The 10 Best Baseball Team Nicknames of All Time

26 Jul

Baseball, over the years, has never had a shortage of nicknames for individual players as well as teams. Just as my list of top hockey team and tandem nicknames included a pair from the sport’s most iconic franchise, the Montreal Canadiens, this list of the ten best team nicknames has two for the national pastime’s winningest club, the New York Yankees, and it doesn’t even include their most famous nickname – “The Bronx Bombers”. Here’s the list:



1. Murderer’s Row – this nickname was given to a portion of the lineup of one of the best teams of all time, the 1927 Yankees. Opposing pitchers had to face a string of batters that included Babe Ruth, Lou Gehrig, Bob Meusel and Tony Lazzeri. That Yankee team finished with a regular season record of 110-44, won the American League pennant by finishing 19 games ahead of their closest competitors, then swept the Pittsburgh Pirates in the World Series.




2. Gashouse Gang  – this nickname belonged to the 1934 St. Louis Cardinals, who won the National League pennant that year, then beat the Detroit Tigers in the World Series. It’s said that the name was coined by the team’s scrappy shortstop, Leo Durocher, due to the team’s reputation for a shabby appearance and rough-and-tumble style of play. Opponents often claimed that the Cardinals took the field in dirty, unwashed, smelly uniforms, and at the time factories that turned coal into gas were usually known for their foul smell.




3. Amazin’ Mets – the 1969 New York Mets, who just a few years before were a bumbling expansion team, gained this nickname by shocking the baseball world by taking advantage of a late season collapse by the Chicago Cubs to win the NL Eastern Division crown. They continued their surprising run by sweeping the Atlanta Braves in the NL championship series and stunning the heavily favored and more experienced Baltimore Orioles in the World Series. They’re sometimes also referred to as the “Miracle Mets”.




4. Whiz Kids – averaging just slightly over 26 years of age as a team, the 1950 Philadelphia Phillies earned this nickname when they fought off a late season challenge from the Brooklyn Dodgers to win the National League pennant. Two of the team’s young stars, pitcher Robin Roberts and outfielder Richie Ashburn, would go on to be elected to baseball’s Hall of Fame. Unfortunately, the Phils were swept by the powerhouse Yankees in the World Series.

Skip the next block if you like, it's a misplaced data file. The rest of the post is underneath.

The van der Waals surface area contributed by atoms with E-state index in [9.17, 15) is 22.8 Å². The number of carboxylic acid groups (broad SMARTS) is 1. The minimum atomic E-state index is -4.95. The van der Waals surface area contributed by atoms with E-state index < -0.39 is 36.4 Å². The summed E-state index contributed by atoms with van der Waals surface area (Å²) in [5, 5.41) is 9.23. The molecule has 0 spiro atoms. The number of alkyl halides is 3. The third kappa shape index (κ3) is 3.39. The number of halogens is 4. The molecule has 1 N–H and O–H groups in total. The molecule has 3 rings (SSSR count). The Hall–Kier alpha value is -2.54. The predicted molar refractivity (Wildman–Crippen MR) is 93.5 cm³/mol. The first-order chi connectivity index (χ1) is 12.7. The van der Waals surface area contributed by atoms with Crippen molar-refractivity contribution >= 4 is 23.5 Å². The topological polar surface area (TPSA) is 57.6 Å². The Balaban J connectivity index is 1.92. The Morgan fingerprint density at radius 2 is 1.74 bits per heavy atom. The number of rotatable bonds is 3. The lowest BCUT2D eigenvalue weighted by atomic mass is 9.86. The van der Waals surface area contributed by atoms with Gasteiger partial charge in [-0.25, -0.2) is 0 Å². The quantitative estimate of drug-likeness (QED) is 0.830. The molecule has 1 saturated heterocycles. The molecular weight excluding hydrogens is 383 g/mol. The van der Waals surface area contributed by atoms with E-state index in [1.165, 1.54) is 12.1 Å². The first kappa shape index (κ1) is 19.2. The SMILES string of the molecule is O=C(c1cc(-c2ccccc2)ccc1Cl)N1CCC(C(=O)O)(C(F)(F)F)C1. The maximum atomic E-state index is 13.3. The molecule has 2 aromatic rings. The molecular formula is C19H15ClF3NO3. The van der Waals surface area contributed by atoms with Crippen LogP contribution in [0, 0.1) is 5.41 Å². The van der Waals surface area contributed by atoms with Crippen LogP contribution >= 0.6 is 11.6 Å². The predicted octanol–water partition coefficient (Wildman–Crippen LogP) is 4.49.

5. The Big Red Machine – the 1970s Cincinnati Reds, managed by Sparky Anderson, were so loaded with talent that Anderson once joked that his only job was to write down the starting lineup and get out of the way. Between 1970 and 1976, they won four National League pennants and a pair of World Series. The team’s lineup included 3 Hall of Famers, Johnny Bench, Joe Morgan and Tony Perez, and a player with certain Hall of Fame credentials in Pete Rose.


Dem Bums 2


6. Dem Bums – a sports cartoonist of the 1930s, Willard Mullen, christened the Brooklyn Dodgers with this nickname after a cab driver, when asked about the team, proclaimed “dem bums is bums!” The Dodgers, at the time, had a reputation as lovable losers and Mullin created a cartoon character (pictured above) to feature in the newspaper. The character remained a beloved mascot of the team’s fans throughout the years, and when the club finally defeated their hated rivals, the New York Yankees, in the 1955 World Series, a newspaper headline in large print letters asked “WHO’S A BUM?”




7. Harvey’s Wallbangers – the 1982 Milwaukee Brewers were managed by Harvey Kuenn (above) and featured a lineup of power hitters that included Robin Yount, Paul Molitor, Gorman Thomas, Cecil Cooper and Ted Simmons. They wound up winning the American League pennant and got the nickname for their reputation as a capable offensive club. The Brewers lost the World Series to the St. Louis Cardinals.


George Steinbrenner, Billy Martin


8. Bronx Zoo – the 1970s New York Yankees got this nickname after George Steinbrenner bought the team and brought in Billy Martin to manage it. The owner and manager often battled publicly and Martin was fired and re-hired multiple times. Also, the team’s roster was loaded with colorful personalities like Thurman Munson, Reggie Jackson, Jim “Catfish” Hunter, Sparky Lyle and Mickey Rivers, although the “Bronx Zoo” nickname mostly signified the constant feuding between Steinbrenner and Martin.




9. Black Sox –  the Chicago White Sox have been known to their fans as the “Chisox” or the  “Pale Hose” over the years, but the 1919 version of the team became known for this nickname due to one of sports’ all-time scandals, as they were accused of throwing the World Series that year to the Cincinnati Reds. Eight White Sox players, including “Shoeless” Joe Jackson, were acquitted of any wrongdoing in court but still banned from baseball for life by commissioner Kenesaw Mountain Landis.




10. The Boys of Zimmer  – the 1989 Chicago Cubs were managed by Don Zimmer and thrilled Chicago baseball fans by winning an unexpected NL East division title that year. Looking back, that Cub team was a talented one, boasting players like Andre Dawson, Ryne Sandberg, Mark Grace, Shawon Dunston and pitchers Rick Sutcliffe, Greg Maddux and Mitch Williams. They eventually lost to the San Francisco Giants in the NL Championship series.


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